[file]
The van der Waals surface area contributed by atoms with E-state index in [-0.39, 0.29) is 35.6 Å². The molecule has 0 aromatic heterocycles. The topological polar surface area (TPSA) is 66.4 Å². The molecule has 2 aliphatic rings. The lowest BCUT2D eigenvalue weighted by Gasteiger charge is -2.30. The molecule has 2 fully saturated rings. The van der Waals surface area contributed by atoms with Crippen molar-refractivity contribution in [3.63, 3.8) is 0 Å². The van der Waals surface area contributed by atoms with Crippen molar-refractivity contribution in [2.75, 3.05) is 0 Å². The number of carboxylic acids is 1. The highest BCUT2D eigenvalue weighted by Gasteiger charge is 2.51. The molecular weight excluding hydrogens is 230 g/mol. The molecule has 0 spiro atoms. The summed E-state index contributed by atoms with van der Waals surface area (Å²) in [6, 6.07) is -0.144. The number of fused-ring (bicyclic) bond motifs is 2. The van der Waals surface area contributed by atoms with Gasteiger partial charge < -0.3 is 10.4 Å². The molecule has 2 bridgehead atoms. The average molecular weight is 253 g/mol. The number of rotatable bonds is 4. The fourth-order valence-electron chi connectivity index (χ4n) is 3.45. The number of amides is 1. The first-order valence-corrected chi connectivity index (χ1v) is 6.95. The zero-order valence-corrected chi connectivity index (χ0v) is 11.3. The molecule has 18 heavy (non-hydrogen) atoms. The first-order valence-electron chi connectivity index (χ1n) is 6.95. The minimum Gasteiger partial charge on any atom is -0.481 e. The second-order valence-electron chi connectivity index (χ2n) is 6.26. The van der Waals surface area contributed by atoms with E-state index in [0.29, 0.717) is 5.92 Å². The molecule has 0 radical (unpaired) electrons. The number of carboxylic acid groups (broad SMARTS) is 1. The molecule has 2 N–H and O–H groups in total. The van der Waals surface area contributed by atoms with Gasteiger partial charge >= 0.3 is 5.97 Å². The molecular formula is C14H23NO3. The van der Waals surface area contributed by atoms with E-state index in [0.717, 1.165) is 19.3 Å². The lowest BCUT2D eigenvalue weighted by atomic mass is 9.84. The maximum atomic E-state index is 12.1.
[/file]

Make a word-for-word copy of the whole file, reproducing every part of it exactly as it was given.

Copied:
The van der Waals surface area contributed by atoms with E-state index in [-0.39, 0.29) is 35.6 Å². The molecule has 0 aromatic heterocycles. The topological polar surface area (TPSA) is 66.4 Å². The molecule has 2 aliphatic rings. The lowest BCUT2D eigenvalue weighted by Gasteiger charge is -2.30. The molecule has 2 fully saturated rings. The van der Waals surface area contributed by atoms with Crippen molar-refractivity contribution in [3.63, 3.8) is 0 Å². The van der Waals surface area contributed by atoms with Crippen molar-refractivity contribution in [2.75, 3.05) is 0 Å². The number of carboxylic acids is 1. The highest BCUT2D eigenvalue weighted by Gasteiger charge is 2.51. The molecular weight excluding hydrogens is 230 g/mol. The molecule has 0 spiro atoms. The summed E-state index contributed by atoms with van der Waals surface area (Å²) in [6, 6.07) is -0.144. The number of fused-ring (bicyclic) bond motifs is 2. The van der Waals surface area contributed by atoms with Gasteiger partial charge < -0.3 is 10.4 Å². The molecule has 2 bridgehead atoms. The average molecular weight is 253 g/mol. The number of rotatable bonds is 4. The fourth-order valence-electron chi connectivity index (χ4n) is 3.45. The number of amides is 1. The first-order valence-corrected chi connectivity index (χ1v) is 6.95. The zero-order valence-corrected chi connectivity index (χ0v) is 11.3. The molecule has 18 heavy (non-hydrogen) atoms. The first-order valence-electron chi connectivity index (χ1n) is 6.95. The minimum Gasteiger partial charge on any atom is -0.481 e. The second-order valence-electron chi connectivity index (χ2n) is 6.26. The van der Waals surface area contributed by atoms with E-state index in [0.29, 0.717) is 5.92 Å². The molecule has 0 radical (unpaired) electrons. The number of carboxylic acid groups (broad SMARTS) is 1. The molecule has 2 N–H and O–H groups in total. The van der Waals surface area contributed by atoms with Gasteiger partial charge >= 0.3 is 5.97 Å². The molecular formula is C14H23NO3. The van der Waals surface area contributed by atoms with E-state index in [0.717, 1.165) is 19.3 Å². The lowest BCUT2D eigenvalue weighted by atomic mass is 9.84. The maximum atomic E-state index is 12.1.